"The Americans have placed implants in Iran's infrastructures with sabotage and data wiring and espionage capabilities, and we have discovered a number of them," Jalali told reporters in Tehran on Monday.
"We classified Iran's infrastructures into several groups, including power, energy, communications, oil and media and examined them, and we discovered some of them (the US implants) in certain infrastructures," he added.
Asked about Iran's plans to produce highly secure smart phones for the country's officials, Jalali said that the officials whose whereabouts are of vital importance and any information about their location could be used against them are not allowed to use smart phones.
"We have worked out some capabilities for other officials too to protect and immunize their cell phones," he said.
His remarks alluded to the New York Times' February report saying that in the early years of the Obama administration, the United States had developed an elaborate plan for a cyber attack on Iran in case the diplomatic effort to limit its nuclear program failed and led to a military conflict.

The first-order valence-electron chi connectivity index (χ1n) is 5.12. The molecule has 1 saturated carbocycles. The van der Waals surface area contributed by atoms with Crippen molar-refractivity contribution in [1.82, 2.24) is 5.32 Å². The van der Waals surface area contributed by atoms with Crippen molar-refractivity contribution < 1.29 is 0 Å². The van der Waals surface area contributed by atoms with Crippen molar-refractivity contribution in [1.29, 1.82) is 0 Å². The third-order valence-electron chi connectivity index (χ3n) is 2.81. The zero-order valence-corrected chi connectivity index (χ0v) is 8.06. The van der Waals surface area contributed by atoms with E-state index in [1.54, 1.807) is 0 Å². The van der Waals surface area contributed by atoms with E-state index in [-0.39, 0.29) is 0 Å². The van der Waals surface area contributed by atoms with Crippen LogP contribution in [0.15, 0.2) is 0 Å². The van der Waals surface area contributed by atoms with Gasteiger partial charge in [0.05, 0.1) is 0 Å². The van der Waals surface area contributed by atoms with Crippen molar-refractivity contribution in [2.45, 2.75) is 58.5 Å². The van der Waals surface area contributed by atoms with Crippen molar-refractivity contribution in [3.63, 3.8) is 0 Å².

The plan, code-named Nitro Zeus, was devised to disable Iran’s air defenses, communications systems and crucial parts of its power grid, and was shelved, at least for the foreseeable future, after the nuclear deal struck between Iran and six other nations was fulfilled.
At its height, the US officials said, the planning for Nitro Zeus involved thousands of American military and intelligence personnel, spending tens of millions of dollars and placing electronic implants in Iranian computer networks to “prepare the battlefield,” in the parlance of the Pentagon, New York Times reported.